Below I will show you how to setup folder redirection for you users profiles. When setting up the file server you need to be sure that the permission on the folder are setup so that a user can create a new folder however you also need to ensure that they can only see their own files if they start to snoop about.
Below I will go though the setup of a folder to be used for folder redirection and the roaming profiles.
Spreading users over multiple file shares with FSLogix Profile Containers
Combining a users redirected folders and roaming profile path to the one spot on the network is far easier to manage as it consolidates all the users information in one locations. Otherwise you will need to create a separate share for roaming profiles with offline caching disabled for Windows XP systems. Step 1. Create a folder to be used as a root folder for all the users information e.
Step 2. Open the properties of the folder and then go to the Security tab and then click on the Advanced button. Step 8. Step 9. Step This is not necessary but it is good practice to help stop nosey users. If you are still using Windows XP then I would recommend configuring the roaming profile folder is the same as the Users folder for the redirected folders except that you need to disable file caching.
This is optional however as it simple stops your snooping users from seeing who else is in the organisation. This last part is for the former Novell Admins out there. Enabling ABE on a share does come at a price of performance.Profile Management Current Release. Profile Management What's new. Fixed issues.
Known issues. System requirements. Quick start guide. How Profile Management works. About profiles. Assign profiles. Profile Management architecture. Profile Management use cases. Access multiple resources. Logon diagram. Logoff diagram. Plan your deployment. Decide on a configuration.
Migrate profiles? New profiles? Which applications? Review, test, and activate Profile Management. Plan for multiple platforms. Share Citrix user profiles on multiple file servers.
Administer profiles within and across OUs. Domain and forest support in Profile Management. High availability and disaster recovery with Profile Management. Scenario 1 - Basic setup of geographically adjacent user stores and failover clusters. Scenario 2 - Multiple folder targets and replication. Scenario 3 - Disaster recovery. Scenario 4 - The traveling user. Scenario 5 - Load-balancing user stores. Plan folder redirection with Profile Management.
Third-party directory, authentication, and file services. Frequently asked questions about profiles on multiple platforms and Profile Management migration. Install and set up. Files included in the download.
Setting up Folder Redirection & Roaming User Profiles in a Windows 2012 R2 Domain, Step-by-Step
Create the user store. Upgrade and migrate. Upgrade Profile Management.My corporate client uses Windows R2 servers in an Active Directory domain that supports about 50 users and 35 workstations and laptops running Windows 10 Pro. Problem was, we had more staff than computers, and a limited computer budget. However, many of the primary staff were often off-site working at remote field projects, so their vacated office computers could - in theory - be used by other staff working locally on-site.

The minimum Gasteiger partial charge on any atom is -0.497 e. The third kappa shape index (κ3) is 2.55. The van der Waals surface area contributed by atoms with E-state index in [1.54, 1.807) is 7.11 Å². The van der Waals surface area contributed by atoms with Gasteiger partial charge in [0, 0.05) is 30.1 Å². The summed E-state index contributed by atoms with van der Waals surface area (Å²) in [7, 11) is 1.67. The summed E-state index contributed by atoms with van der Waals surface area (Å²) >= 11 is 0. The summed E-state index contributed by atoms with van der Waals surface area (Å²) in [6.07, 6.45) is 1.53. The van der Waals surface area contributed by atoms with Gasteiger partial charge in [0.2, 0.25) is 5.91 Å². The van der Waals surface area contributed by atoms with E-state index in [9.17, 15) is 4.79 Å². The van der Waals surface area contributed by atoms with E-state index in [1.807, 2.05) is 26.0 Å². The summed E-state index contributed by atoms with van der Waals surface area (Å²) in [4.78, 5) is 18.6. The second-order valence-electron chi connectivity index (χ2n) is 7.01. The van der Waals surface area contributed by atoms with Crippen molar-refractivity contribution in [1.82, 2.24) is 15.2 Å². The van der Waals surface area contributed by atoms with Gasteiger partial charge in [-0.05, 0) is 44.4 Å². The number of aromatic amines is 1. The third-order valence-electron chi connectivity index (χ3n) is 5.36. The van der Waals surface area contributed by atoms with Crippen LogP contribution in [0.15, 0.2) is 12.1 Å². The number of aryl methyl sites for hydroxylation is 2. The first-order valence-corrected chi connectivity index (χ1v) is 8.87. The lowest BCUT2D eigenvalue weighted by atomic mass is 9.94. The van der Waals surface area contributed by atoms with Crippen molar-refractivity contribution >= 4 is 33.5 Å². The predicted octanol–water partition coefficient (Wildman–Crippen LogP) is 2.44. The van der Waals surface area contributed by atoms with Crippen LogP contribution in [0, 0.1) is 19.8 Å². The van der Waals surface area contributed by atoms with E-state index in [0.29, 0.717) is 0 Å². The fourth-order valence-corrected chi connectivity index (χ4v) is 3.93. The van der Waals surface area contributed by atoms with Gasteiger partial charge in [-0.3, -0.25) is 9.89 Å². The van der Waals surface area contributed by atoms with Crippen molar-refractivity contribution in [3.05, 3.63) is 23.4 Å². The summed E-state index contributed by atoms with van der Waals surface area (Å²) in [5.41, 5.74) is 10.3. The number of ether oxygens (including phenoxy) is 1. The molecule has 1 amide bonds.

Well, unfortunately, all these computers were inconveniently inaccessible at deadline times and led to unsynchronized user documents, creating a lot of re-work and frustration — and coffee drinking. Instead, we needed a more strategic and tactical process to ensure integrity and consistency of user data, Outlook emails, and calendar events across multiple shared computers.
When the user signs out of the computer, the local copy of their profile, including any changes, is merged with the server copy of the profile. Note: Be sure that the Windows R2 has the latest updates.
In this domain, we will select two computers to be shared by two roaming users, as shown in Figure 1. These computers should have the same Windows 10 Version e. They would be set up as regular users, with usernames and passwords.
See Figure 2. When the original users return, they log on as they usually do — there is no impact from sharing their computers with Roaming Users. To start this procedure, we first need to create a Security Group to control access permissions for roaming users and their profiles.
Repeat this process again to add the BBBB computer. See Figure 5. So when roaming user Andy logs on to a designated Primary Computer, all his files and folders will be available; after Andy signs off, then Bill can log on to the same computer, and all of Bill files will be available. By the way, if this particular Primary Computer also happens to be the main working computer of another user, nothing will change for that original user. See Figure 7. The Value for this computer looks like:. In our example, we will be using two Primary Computers, so the saved text file should look like:.
See Figure ORG - open File Explorer and create a new partition big enough to hold the profiles for all the roaming users.